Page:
Diane Sullivan is a Medford mom of four kids who has relied on government food benefits to afford groceries during tough times.
“It’s really served as a lifeline,” Sullivan said.
The federal Supplemental Nutrition Assistance Program (SNAP) — formerly known as food stamps — is providing a lifeline for a growing number of people as unemployment numbers surge amid the coronavirus pandemic.
Since the beginning of the public health crisis, the weekly average number of SNAP applications received has increased by nearly 400%, according to the Massachusetts Department of Transitional Assistance (DTA).
When it comes to limiting her risk of exposure, Sullivan said she worries about every trip inside the grocery store.
“I’m thinking about it constantly,” she told me. “We are being asked to stay home and keep our families safe. But then on the hunt for food, we expose ourselves.”
Sullivan, an anti-poverty advocate, said this predicament highlights an equity issue.
While many consumers purchase groceries online, and even have them delivered to their doorsteps, Sullivan and others who receive SNAP benefits do not have that option.
That’s because EBT cards can only be swiped in person, forcing a shopper to go inside a store for groceries.
Carolyn Villers, the executive director of the Massachusetts Senior Action Council, said the issue is especially relevant for the population at greatest risk of COVID-19 infection.
More than a quarter-million households in Massachusetts will see a bump in their SNAP benefits thanks to a federal relief package passed by Congress. Villers said a third of those recipients include someone 60 or older.
“It put them in a very vulnerable position,” Villers said. “As a community, we need to think outside the box rather than leaving people to figure it out for themselves.”
Massachusetts Congressman Jim McGovern has been trying to figure out what it would take to allow the state’s EBT cardholders to purchase groceries online.
“If we could do thing to help people get their food, but also protect them, we should pursue that,” McGovern said.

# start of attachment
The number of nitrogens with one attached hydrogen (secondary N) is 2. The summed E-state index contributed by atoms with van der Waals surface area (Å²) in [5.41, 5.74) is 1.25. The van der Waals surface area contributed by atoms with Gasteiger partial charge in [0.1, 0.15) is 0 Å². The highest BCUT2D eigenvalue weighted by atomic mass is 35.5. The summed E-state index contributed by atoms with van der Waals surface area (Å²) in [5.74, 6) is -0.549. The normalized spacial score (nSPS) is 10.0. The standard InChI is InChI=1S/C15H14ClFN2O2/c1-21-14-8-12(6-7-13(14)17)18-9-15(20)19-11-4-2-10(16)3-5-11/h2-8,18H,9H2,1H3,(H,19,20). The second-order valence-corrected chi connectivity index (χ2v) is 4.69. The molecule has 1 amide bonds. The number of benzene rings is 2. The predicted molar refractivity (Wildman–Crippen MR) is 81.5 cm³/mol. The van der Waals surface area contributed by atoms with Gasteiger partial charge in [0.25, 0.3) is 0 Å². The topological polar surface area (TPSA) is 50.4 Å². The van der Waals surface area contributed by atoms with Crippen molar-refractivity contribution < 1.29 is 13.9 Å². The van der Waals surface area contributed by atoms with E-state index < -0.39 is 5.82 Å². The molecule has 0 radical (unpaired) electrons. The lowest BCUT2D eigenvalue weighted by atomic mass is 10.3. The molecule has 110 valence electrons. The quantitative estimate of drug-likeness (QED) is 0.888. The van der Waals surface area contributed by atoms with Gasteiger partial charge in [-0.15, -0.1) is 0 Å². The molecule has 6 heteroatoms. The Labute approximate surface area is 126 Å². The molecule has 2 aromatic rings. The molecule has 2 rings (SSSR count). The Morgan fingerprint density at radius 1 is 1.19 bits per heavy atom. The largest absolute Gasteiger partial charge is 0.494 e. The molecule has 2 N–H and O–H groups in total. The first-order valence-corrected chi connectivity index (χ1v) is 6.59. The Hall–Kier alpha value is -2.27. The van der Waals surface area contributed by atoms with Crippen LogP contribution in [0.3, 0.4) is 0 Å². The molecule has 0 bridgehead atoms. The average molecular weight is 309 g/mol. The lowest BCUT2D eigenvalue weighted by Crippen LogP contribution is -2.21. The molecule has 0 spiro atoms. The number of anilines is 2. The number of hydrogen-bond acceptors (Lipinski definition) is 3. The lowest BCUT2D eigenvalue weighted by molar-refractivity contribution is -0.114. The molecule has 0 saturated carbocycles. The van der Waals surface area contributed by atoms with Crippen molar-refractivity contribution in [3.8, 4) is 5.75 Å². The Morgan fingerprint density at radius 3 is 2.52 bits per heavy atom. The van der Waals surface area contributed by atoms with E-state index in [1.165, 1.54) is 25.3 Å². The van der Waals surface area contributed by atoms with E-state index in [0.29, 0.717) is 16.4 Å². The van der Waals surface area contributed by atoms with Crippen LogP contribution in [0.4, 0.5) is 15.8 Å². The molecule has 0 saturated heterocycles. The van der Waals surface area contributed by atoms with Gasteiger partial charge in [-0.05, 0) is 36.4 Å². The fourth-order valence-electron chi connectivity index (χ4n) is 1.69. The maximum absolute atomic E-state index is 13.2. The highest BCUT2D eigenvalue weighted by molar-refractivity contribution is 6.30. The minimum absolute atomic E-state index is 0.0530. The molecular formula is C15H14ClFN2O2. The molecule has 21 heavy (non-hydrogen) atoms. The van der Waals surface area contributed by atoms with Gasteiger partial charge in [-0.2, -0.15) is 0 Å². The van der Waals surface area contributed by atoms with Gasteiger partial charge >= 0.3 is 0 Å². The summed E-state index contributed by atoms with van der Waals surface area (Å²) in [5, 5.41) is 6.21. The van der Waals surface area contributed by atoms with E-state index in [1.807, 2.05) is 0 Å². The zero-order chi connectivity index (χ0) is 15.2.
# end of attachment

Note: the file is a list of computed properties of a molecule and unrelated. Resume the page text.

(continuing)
The federal lawmaker wrote to the United States Department of Agriculture (USDA) at the beginning of April to ask about nationwide implementation of online purchasing for SNAP recipients.
According to an agency spokesperson, a handful of states are currently participating in an online purchasing pilot program, including Alabama, Iowa, Nebraska, New York, Oregon and Washington. Several other states were approved to participate and have started preparing for launch.
The USDA spokesperson said the responsibility is on state agencies to work with their third-party EBT processors and any retailers who wish to participate. Right now, Amazon and Walmart are the approved nationwide retailers participating in the pilot program. Other regional retailers like Hy-Vee and Safeway are also involved.
McGovern said a change in Massachusetts would take time and require testing of the new technology to ensure it doesn’t jeopardize the functionality of the benefits system. It is not as easy as flipping a switch, the lawmaker said.
“We have an immediate problem,” McGovern said. “We are not going to figure everything out in the next week or two. We need to do the next best thing.”
So what is the next best thing?
According to a written response McGovern received from the USDA, the federal agency recommends something a lot of grocery stores are currently offering: curbside pickup.
However, retailers would have to be willing to let SNAP recipients order groceries online, and then pay with their EBT cards when they arrive in their vehicles.
Brian Houghton, a spokesman for the Massachusetts Food Association, said he is not aware of any stores planning to allow customers to drive up and pay with an EBT card using a mobile point of sale system in the parking lot. Houghton said many retailers only have stationary systems.
“Our members right now are doing everything they can to keep their shelves stocked, to keep their customers and workers healthy, and it’s just a challenge to do all that in these unprecedented times,” Houghton said.
From her Medford home, Sullivan said she understands the demands and pressure facing retailers. But she hopes they consider the idea, both for customers and employees working on the front lines.
“It’s incredibly important for all of our health and safety,” she said.
According to a DTA spokesman, the agency’s EBT vendor estimated it would take two to four months, at best, to make online purchasing a reality in Massachusetts.
Instead, the DTA spokesman said the focus on processing the surge of SNAP applications and exploring options with an immediate impact, like the curbside pickup idea.
“We are pursuing all operational and policy solutions to help the Commonwealth’s most vulnerable individuals and families purchase healthy food and meet their basic needs,” the agency said in a written statement.